Following an appeal from PETA India, the Directorate of Veterinary and Animal Husbandry Services, Government of Manipur, has issued a circular instructing the joint directors and deputy director of the department to ensure strict compliance with advisories circulated by the Animal Welfare Board of India (AWBI) against glue traps and urged that penal action be taken under Section 11 of The Prevention of Cruelty to Animals (PCA) Act, 1960, against persons found in violation of the order. The circular also directs the aforementioned to “restrict/check the import/sale and use” of glue traps within their jurisdictions.
In its appeal, PETA India requested that Manipur take immediate steps to implement the AWBI’s prohibition against cruel and illegal glue traps. Similar circulars taking action on glue traps have been issued by the governments of Andhra Pradesh, Arunachal Pradesh, Chhattisgarh, Goa, Himachal Pradesh, Jammu and Kashmir, Karnataka, Ladakh, Lakshadweep, Madhya Pradesh, Meghalaya, Mizoram, Sikkim, Tamil Nadu, Telangana, Uttarakhand, and West Bengal.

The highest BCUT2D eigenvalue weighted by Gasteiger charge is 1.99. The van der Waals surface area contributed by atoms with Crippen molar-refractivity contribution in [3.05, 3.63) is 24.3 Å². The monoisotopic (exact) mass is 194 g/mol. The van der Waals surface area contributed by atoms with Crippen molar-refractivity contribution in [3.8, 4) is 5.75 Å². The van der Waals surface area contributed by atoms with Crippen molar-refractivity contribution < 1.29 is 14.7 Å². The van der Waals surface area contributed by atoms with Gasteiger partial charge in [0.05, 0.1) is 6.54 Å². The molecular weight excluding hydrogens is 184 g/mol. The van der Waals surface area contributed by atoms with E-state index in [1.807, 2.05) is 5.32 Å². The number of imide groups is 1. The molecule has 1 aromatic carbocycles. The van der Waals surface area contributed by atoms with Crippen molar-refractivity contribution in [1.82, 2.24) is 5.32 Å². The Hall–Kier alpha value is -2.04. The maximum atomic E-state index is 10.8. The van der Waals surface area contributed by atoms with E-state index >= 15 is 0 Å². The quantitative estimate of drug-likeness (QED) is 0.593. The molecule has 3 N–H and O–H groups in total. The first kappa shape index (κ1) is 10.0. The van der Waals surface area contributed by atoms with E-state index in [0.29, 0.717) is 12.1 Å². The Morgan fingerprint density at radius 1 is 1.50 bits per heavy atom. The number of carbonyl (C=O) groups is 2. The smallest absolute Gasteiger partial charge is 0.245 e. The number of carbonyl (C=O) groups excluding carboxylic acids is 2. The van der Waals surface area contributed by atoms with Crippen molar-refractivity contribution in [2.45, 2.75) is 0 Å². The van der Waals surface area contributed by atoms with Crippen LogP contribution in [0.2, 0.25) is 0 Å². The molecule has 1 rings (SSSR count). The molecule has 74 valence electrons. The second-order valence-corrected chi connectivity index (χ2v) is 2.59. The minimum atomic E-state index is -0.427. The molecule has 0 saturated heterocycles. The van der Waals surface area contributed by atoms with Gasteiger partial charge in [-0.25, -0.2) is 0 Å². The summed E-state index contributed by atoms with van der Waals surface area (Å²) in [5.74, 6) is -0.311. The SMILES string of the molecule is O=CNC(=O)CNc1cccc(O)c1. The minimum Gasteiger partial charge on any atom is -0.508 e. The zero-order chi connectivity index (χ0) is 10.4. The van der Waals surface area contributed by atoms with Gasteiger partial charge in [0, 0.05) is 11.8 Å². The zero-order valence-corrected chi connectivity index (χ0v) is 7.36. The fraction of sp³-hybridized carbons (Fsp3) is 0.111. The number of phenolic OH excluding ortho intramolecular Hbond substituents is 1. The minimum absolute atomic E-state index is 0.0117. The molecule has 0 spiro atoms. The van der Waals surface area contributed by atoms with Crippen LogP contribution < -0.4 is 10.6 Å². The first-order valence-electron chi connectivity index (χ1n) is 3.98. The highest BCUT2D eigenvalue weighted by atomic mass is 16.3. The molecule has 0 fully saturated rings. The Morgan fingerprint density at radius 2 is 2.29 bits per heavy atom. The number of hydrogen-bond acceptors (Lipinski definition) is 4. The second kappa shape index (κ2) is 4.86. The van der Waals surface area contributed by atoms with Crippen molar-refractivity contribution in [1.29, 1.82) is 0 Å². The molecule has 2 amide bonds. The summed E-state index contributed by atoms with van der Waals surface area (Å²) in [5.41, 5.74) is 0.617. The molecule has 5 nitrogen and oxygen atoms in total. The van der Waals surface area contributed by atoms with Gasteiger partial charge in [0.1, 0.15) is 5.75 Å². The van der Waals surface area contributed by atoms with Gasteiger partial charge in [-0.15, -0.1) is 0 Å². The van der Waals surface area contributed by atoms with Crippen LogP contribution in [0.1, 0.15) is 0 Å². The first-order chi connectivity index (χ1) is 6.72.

The use of glue traps is a punishable offence under Section 11 of the PCA Act, 1960. Usually made of plastic trays or sheets of cardboard covered with strong glue, glue traps are indiscriminate killers, often catching non-target animals, including birds, squirrels, reptiles, and frogs. This also makes their use a violation of the Wild Life (Protection) Act, 1972, which prohibits the “hunting” of protected indigenous species. Mice, rats, and other animals caught in these traps can die of hunger, dehydration, or exposure after days of prolonged suffering. Others may suffocate when their noses and mouths become stuck in the glue, and some even chew through their legs in a desperate attempt to escape and die from blood loss. Those found alive may be thrown away along with the trap or face an even more traumatic death, such as bludgeoning or drowning.
The best way to control rodent populations is to make the area unattractive or inaccessible to them: eliminate food sources by keeping surfaces and floors clean and storing food in chew-proof containers, sealing trash cans, and using ammonia-soaked cotton balls or rags to drive rodents away (they hate the smell). After giving them a few days to leave, seal entry points using foam sealant, steel wool, hardware cloth, or metal flashing. Rodents can also be removed using humane cage traps but must be released where they will find adequate food, water, and shelter to help them survive.